Brunei's CDM Hj Abdul Malik (pic) : I'm proud of all of them (nat'l athletes)
At the end of the day there's just no hiding from the cold, hard truth: Brunei's athletes weren't good enough to win a gold medal at this year's Southeast Asian (SEA) Games.
Though the wushu team came tantalisingly close when they finished Monday's duilian event (duo sparring with broadsword and spear) just 0.01 points behind gold medallists Singapore who also beat them to gold in Laos two years ago the country's haul of four silver and seven bronze medals from 11 sports means they end the Games at the bottom of the 11-nation pile.
The Sultanate bagged one gold, one silver and eight bronze medals at the last Games in Laos, and except for the 2001 edition in Kuala Lumpur when they scored five silver and six bronze medals to also finish last, have returned from every subsequent meet with one gold.
The contingent's chef de mission was definitely expecting more from the country's athletes, who failed to pick up even one of the 554 gold medals on offer.
"I'm very disappointed we didn't win any," admitted Hj Abdul Malik Hj Mohammad after the duilian medal ceremony, the last event the country saw action in.
"But I'm proud of all of them. The quality was there. In wushu we know we are at par with them (Singapore). We lost by the smallest of margins ... Some external factors might have affected the results," he told The Brunei Times during the interview.
The kempo team, who were only formed this year, stand out as the most successful national side with two silver medals, with the karatedo team adding the fourth.
The karatedo team also won two bronze medals, with the remaining coming from pencak silat (three), wushu (one) and taekwono (one).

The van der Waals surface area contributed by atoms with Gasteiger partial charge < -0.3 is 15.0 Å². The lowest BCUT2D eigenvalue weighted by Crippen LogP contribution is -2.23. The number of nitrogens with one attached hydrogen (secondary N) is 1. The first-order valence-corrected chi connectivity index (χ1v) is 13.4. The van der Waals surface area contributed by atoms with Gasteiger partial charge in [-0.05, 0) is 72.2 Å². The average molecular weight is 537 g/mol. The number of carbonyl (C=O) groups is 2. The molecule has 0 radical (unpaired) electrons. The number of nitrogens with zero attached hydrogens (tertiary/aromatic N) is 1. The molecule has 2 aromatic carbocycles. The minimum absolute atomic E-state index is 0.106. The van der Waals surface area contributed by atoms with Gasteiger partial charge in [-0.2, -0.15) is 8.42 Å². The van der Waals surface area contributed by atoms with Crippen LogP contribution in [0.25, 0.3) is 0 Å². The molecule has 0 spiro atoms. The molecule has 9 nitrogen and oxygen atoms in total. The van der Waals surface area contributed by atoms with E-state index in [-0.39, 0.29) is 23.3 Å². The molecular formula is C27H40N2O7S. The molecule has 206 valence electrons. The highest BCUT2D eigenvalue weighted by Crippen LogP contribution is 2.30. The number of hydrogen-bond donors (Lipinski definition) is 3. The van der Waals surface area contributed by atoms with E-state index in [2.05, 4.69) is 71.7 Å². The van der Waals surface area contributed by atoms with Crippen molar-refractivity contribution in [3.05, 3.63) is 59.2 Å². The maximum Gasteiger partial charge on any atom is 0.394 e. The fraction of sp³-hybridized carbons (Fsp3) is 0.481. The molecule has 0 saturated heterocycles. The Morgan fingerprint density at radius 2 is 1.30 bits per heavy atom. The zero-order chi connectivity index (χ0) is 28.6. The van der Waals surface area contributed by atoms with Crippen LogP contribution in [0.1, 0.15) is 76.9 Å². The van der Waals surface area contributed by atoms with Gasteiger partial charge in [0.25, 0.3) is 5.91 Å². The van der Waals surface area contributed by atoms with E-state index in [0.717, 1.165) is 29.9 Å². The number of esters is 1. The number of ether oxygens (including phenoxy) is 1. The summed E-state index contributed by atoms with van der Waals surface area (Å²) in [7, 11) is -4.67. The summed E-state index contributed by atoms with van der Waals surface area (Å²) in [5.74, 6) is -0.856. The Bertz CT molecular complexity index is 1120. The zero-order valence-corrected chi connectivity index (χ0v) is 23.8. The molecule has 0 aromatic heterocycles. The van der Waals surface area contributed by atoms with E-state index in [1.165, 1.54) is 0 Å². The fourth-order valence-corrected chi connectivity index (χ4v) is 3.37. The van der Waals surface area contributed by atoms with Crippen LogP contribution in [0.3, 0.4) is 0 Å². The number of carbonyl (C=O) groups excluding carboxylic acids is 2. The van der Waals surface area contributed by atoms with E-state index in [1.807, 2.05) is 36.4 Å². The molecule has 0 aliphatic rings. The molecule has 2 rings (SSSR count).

The solution to make sure the country gets on top of the podium at Myanmar in 2013?
"We should have specialised athletes in certain sports," said Hj Abdul Malik, who is also the Acting Director of the Department of Youth and Sports.
"There should be systematic and strategic coaching and training, especially in sports we have historically done well in like taekwondo, karatedo, wushu, pencak silat, fencing.
"I am confident if our athletes keep working hard we will win in the future," he added.
Hj Malik also moved to downplay stories that the Games have been plagued with trouble from the start and said that the Indonesia SEA Games Organising Committee (Inasoc) did a good job given the circumstances.
"Like any other Games, shortages will be there," he said.
"But Inasoc has done tremendously well, especially in Jakarta.
"Even though it's not really easy to go from one place to another they did their best to ferry us around I salute them," he added.
Indonesia won the Games with 182 gold, 151 silver and 143 bronze medals continuing the long-standing tradition of hosts being crowned overall champions, except for Laos (2009) and Brunei (1999). Thailand finished second with 109 gold, 100 silver and 120 bronze medals while Vietnam were third on 96 gold, 92 silver and 100 bronze medals.
Brunei's best Games was, no surprise, in 1999 when the country's athletes claimed four gold, 12 silver and 31 bronze medals.
In the end, just one gold medal would have been enough for Brunei to secure their place above Timor Leste who ended the 26th SEA Games with one gold, one silver and six bronze medals.
Courtesy from Brunei Times